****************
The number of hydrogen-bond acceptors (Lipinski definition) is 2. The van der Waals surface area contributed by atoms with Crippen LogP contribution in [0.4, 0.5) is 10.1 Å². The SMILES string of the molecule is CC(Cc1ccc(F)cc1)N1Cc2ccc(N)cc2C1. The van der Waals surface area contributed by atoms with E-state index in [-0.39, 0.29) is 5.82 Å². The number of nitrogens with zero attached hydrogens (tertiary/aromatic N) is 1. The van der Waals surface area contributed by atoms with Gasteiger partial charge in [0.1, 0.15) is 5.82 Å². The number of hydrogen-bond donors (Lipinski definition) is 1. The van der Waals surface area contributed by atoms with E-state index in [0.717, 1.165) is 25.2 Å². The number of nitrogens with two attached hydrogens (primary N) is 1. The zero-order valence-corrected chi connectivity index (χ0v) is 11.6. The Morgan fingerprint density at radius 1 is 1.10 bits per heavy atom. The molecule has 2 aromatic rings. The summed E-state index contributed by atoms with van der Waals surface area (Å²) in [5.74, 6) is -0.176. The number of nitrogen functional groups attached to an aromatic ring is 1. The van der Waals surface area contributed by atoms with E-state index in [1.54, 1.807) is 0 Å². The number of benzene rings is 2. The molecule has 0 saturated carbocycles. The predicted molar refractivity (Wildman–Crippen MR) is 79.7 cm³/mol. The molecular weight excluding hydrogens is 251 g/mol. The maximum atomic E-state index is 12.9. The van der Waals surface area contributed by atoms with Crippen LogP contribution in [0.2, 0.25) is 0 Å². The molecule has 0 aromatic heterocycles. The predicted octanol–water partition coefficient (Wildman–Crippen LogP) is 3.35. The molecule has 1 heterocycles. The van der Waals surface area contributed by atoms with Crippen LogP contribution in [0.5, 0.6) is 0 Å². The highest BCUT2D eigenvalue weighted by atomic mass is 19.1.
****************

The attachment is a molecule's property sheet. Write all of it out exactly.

The number of hydrogen-bond acceptors (Lipinski definition) is 2. The van der Waals surface area contributed by atoms with Crippen LogP contribution in [0.4, 0.5) is 10.1 Å². The SMILES string of the molecule is CC(Cc1ccc(F)cc1)N1Cc2ccc(N)cc2C1. The van der Waals surface area contributed by atoms with E-state index in [-0.39, 0.29) is 5.82 Å². The number of nitrogens with zero attached hydrogens (tertiary/aromatic N) is 1. The van der Waals surface area contributed by atoms with Gasteiger partial charge in [0.1, 0.15) is 5.82 Å². The number of hydrogen-bond donors (Lipinski definition) is 1. The van der Waals surface area contributed by atoms with E-state index in [0.717, 1.165) is 25.2 Å². The number of nitrogens with two attached hydrogens (primary N) is 1. The zero-order valence-corrected chi connectivity index (χ0v) is 11.6. The Morgan fingerprint density at radius 1 is 1.10 bits per heavy atom. The molecule has 2 aromatic rings. The summed E-state index contributed by atoms with van der Waals surface area (Å²) in [5.74, 6) is -0.176. The number of nitrogen functional groups attached to an aromatic ring is 1. The van der Waals surface area contributed by atoms with E-state index in [1.54, 1.807) is 0 Å². The number of benzene rings is 2. The molecule has 0 saturated carbocycles. The predicted molar refractivity (Wildman–Crippen MR) is 79.7 cm³/mol. The molecular weight excluding hydrogens is 251 g/mol. The maximum atomic E-state index is 12.9. The van der Waals surface area contributed by atoms with Crippen LogP contribution in [0.2, 0.25) is 0 Å². The molecule has 0 aromatic heterocycles. The predicted octanol–water partition coefficient (Wildman–Crippen LogP) is 3.35. The molecule has 1 heterocycles. The van der Waals surface area contributed by atoms with Crippen LogP contribution in [0.5, 0.6) is 0 Å². The highest BCUT2D eigenvalue weighted by atomic mass is 19.1.